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U.S. Children & Families leader comes to Morgantown to talk about foster care

MORGANTOWN — Lynn Johnson, assistant secretary at the U.S. Department of Health and Human Services’ Administration for Children and Families, came to Morgantown Thursday to learn about a unique program for foster kids and to promote her effort to find permanent connections for kids aging out of the system.

Her visit to the 300-acre Chestnut Mountain Ranch, just off Kingwood Pike, was part of her two-day visit to the state. She toured the ranch and talked with families whose children have benefited from its faith-based program.

She also visited the Ranch Quick Lube in Sabraton, where boys in the program learn to change oil and serve customers. All proceeds form the shop support the ranch.

After hearing a number of families’ stories she told them, and some legislators and state officials who joined the tour about the importance of educating Congress to provide money to fix the foster care system.

“Coming here to see something like this as opposed to hearing about it makes a huge difference,” she said. “Don’t be afraid to talk to your congressman. Don’t be afraid to go to the Hill. Don’t be afraid to tell your stories.”

Chestnut Mountain Ranch ranch is a board school that generally enrolls children with mild to moderate academic, emotional and/or behavioral problems and provides family support services so families are equipped to stay together and not have boys removed to foster homes. The boys go home to join their families on the weekend.

It currently serves 14 boys who live in two houses on the grounds, but a third house is under construction to expand the number to 21.

“This could be an answer to lessen the foster system,” Johnson said of the program, “I think one of the biggest magic bullets you have is whole-family concept.” Typically, services support the child but not the family, which remains dysfunctional. “We should be able to fund whole families, not this silo case or that silo case.”

Johnson told The Dominion Post that she’s been going to all states to get at the message that every state has kids waiting to be adopted. “Together we can all do this. … Chestnut Mountain Ranch is the most fantastic place and I wanted to see it.” Ranch founder and Executive Director Steve Finn had visited her in D.C. To share the program and that drew her to visit in-person.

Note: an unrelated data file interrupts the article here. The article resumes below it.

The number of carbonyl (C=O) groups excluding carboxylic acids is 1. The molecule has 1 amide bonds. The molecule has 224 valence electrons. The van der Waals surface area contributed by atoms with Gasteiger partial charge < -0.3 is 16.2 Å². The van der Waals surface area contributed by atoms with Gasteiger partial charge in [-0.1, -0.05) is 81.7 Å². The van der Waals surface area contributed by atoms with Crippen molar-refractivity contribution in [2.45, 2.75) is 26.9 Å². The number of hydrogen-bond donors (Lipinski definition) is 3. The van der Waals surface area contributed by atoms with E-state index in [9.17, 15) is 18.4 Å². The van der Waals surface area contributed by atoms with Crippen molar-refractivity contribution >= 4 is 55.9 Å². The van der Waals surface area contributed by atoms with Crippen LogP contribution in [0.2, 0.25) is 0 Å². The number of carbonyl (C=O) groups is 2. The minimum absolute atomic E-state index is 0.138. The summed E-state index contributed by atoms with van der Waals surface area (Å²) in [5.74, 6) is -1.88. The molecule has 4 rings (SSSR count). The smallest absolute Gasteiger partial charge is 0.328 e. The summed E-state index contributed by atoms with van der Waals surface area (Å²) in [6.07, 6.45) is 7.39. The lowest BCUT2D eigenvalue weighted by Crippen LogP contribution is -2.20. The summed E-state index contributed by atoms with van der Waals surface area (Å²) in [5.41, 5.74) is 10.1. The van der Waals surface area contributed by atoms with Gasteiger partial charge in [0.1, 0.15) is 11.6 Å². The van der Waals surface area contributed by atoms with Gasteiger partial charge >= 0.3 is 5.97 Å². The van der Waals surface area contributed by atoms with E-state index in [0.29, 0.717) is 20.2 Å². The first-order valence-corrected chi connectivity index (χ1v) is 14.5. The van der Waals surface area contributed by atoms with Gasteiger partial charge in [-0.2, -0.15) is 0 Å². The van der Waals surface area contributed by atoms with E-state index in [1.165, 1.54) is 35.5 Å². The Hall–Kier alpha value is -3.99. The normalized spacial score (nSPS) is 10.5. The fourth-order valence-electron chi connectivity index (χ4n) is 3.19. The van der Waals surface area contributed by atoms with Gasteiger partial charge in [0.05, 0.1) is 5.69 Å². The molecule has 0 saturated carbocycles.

In return, Johnson wanted to share the ALL-IN Foster Adoption Challenge, an effort to reduce the number of youth who age out of care without a meaningful, permanent connection – whether that be an adoptive family or a permanent connection with a foster family, grandparents or someone else who can provide a loving, supportive environment.

John said there are 122,000 foster kids awaiting permanency. By going beyond just government welfare programs and recruiting the services of churches and nonprofits, all of them could find a permanent place in just a year.

Brent Wilmoth, who has served on the ranch’s board, said he and Finn have often discussed the need for a Chestnut Mountain Ranch 2.0 to to help 18- to 25-year-olds who leave the system with no skills to enter adulthood and end up making wrong turns in their lives. There needs to be a program that allows employers to meet set qualification to hire foster kids and help them learn skills.

“You’ve got to have someplace to go,” he said. “Turning them out on the streets is part of the reason we see a lot of what we see going on. We’ve got an angry youth that doesn’t know what to do with their time, schools and abilities when they haven’t been developed.”

Johnson said 20,000 kids per year age out and many end up homeless or back in the criminal justice system. And a new problem arose from COVID-19.

Foster kids who were entering college lost places to live when the dorms shut down nationwide, she said. AC&F found itself calling universities to supply some kind of housing for them. “It was a gap in our system that just slapped us in our face. … These kids have got to have somewhere to go before we release them from the system.”

Delegate Steve Westfall, R-Jackson, was among the legislators who attended. He led the House effort to pass the foster care bill and told Johnson how West Virginia’s foster care system swelled by 100 kids per month for two years, much of it do to substance abuse. He asked Johnson if that was a national trend.

She said no, numbers nationwide have decreased in the past two years compared to the prior 15.

Both she and Westfall noted a COVID-related blip, though. With kids out of school, reports of abuse and neglect have dropped according to a survey of 10 states, Johnson said. But it may not reflect an actual decline so much as a lack of information and reporting.

The discussion covered an array of issues but at the end Johnson circled back to ALL-IN. “This is not a hard problem. It is a problem that we just have to be willing to use all partners, make sure kids are safe, and go there.”

It could be done in 12 months, she said again. “We’ve so locked ourselves in to causing our own problems,’ often out of fear. “We have got to get bigger thinking and maybe quit being so risk averse … and take care of our kids. If we don’t do it now I don’t know when it’ll happen.”

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